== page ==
While racing fans the world over will be glued to the first two Classics of the season this weekend, very few people know what it’s like to ride in the QIPCO 2000 and 1000 Guineas at Newmarket.
From the week leading up to the races to the moment the stalls open at the top of the Rowley Mile, jockeys go through the whole range of emotions while trying to remain cool, calm and collected under immense pressure.
Here Oisin Murphy, who won last year’s QIPCO 2000 Guineas on Kameko, gives his own account of what riding in and winning one of the world’s most famous races means to him...
“The week leading up to the Guineas can be a little bit stressful! You’re hoping your horse doesn’t have any setbacks or hiccups and remains in good form. I suppose mentally you’re thinking about what might run, who’s riding who and what the ground will be like – all of that is running through your mind.
“This year, for me personally I know I’m going to the 1000 Guineas with a live chance on Alcohol Free. I don’t know what I’ll be riding in the 2000 Guineas, but it’s exciting.
“I know Alcohol Free very well because I’ve ridden her so many times at home and on the track, but often before those big races if you pick up a ride and you’ve never ridden them before, then you’d go and have a canter on them beforehand.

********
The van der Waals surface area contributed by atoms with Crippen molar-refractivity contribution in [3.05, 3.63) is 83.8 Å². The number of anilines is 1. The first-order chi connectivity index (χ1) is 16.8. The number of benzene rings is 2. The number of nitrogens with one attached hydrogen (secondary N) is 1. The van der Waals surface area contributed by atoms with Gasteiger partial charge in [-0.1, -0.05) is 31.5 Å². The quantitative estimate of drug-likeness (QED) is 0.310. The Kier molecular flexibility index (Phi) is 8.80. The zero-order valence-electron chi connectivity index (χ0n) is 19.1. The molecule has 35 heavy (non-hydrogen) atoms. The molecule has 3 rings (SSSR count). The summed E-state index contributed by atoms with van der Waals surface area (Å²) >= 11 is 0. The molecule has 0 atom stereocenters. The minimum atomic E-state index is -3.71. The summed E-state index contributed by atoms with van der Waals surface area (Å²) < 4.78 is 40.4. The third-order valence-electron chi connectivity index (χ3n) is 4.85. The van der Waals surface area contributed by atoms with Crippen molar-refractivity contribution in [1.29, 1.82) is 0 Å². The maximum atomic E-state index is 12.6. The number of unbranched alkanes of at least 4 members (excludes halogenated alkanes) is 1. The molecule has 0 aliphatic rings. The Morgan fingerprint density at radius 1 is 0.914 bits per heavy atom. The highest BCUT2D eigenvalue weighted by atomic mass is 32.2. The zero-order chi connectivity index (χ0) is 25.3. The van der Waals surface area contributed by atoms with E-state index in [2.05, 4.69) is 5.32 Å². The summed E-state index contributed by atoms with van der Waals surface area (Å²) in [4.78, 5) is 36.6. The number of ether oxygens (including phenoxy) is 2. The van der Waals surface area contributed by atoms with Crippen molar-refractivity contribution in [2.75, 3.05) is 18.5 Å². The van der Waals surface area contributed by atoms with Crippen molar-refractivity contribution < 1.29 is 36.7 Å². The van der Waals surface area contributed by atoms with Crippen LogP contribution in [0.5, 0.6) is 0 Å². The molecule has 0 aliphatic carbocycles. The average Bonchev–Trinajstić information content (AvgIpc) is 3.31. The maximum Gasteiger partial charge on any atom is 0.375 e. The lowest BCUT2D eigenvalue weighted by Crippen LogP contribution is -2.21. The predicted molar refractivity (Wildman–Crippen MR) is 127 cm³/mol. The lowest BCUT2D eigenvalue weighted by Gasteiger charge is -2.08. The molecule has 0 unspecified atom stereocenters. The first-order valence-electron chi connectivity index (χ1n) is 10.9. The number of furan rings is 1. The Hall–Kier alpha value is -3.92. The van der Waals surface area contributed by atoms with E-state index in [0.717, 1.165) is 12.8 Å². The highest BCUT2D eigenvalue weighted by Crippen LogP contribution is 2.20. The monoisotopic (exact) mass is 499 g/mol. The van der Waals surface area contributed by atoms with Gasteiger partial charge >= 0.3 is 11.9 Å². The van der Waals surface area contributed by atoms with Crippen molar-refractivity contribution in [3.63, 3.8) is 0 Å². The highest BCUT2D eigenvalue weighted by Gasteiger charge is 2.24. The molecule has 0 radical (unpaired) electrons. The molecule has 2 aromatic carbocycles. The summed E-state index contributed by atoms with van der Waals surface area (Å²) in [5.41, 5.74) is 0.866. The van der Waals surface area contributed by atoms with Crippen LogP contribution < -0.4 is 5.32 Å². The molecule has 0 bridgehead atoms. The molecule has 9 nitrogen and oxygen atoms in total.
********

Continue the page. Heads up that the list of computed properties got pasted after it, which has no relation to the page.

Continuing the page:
“Normally for the two days of the Guineas it’s a big buzz because Newmarket is packed. There’s a lot of noise! You get a great mix of traditional racegoers and young people from large towns like Cambridge and Essex.
“The 2000 Guineas is an incredibly important race because it’s a stallion-making race and from that point of view it’s very important. They’re the races that you look back on when you’re retired and stand out for you if you can win them.
“I’m a big fan of Newmarket. I ride with a lot of confidence there and I enjoy both the July Course and the Rowley Mile. I love them and I’m pleased with my percentages there.
“The Rowley Mile is undulating and often on fast ground. We run very fast sectionals and the best horse wins. It brings the cream to the top and separates the really high-class ones from the ones who aren’t quite as talented.
“The trial races give you a little bit of a feel for the race in the build-up but most of the horses aren’t ready in the trials, so you very much have that in mind. You’ll often see in France that it’s very rare that the trial winner goes and wins their main event. The best horses in those races often finish down the field because they’re not fully tuned up and Alcohol Free for example will have improved a lot from the Fred Darling onto Newmarket.
“My first Classic last year on Kameko was a great moment. His owner, Sheikh Fahad, watched it with his wife Sheikha Melissa down the road and it was very special. It’s a shame he wasn’t there in person (because of COVID-19 protocols) but hopefully I can ride another one for him some day.
“It’s a race I wanted to win growing up. I remember watching the likes of Camelot and even before him all the really top-class horses going on their Triple Crown campaigns by starting in the Guineas. I know some of them never ended up running in the Leger – but the likes of Sea The Stars and Frankel were spectacular.
“Last year with Kameko the race was run to suit us and the wind was down or probably even behind us. There was fast ground, we went quick and it was a good result.
“With Alcohol Free this weekend in the QIPCO 1000 Guineas, she’s got the perfect profile. She’s a Cheveley Park winner and she ticks all the boxes but like any of those big races they’re hard to win."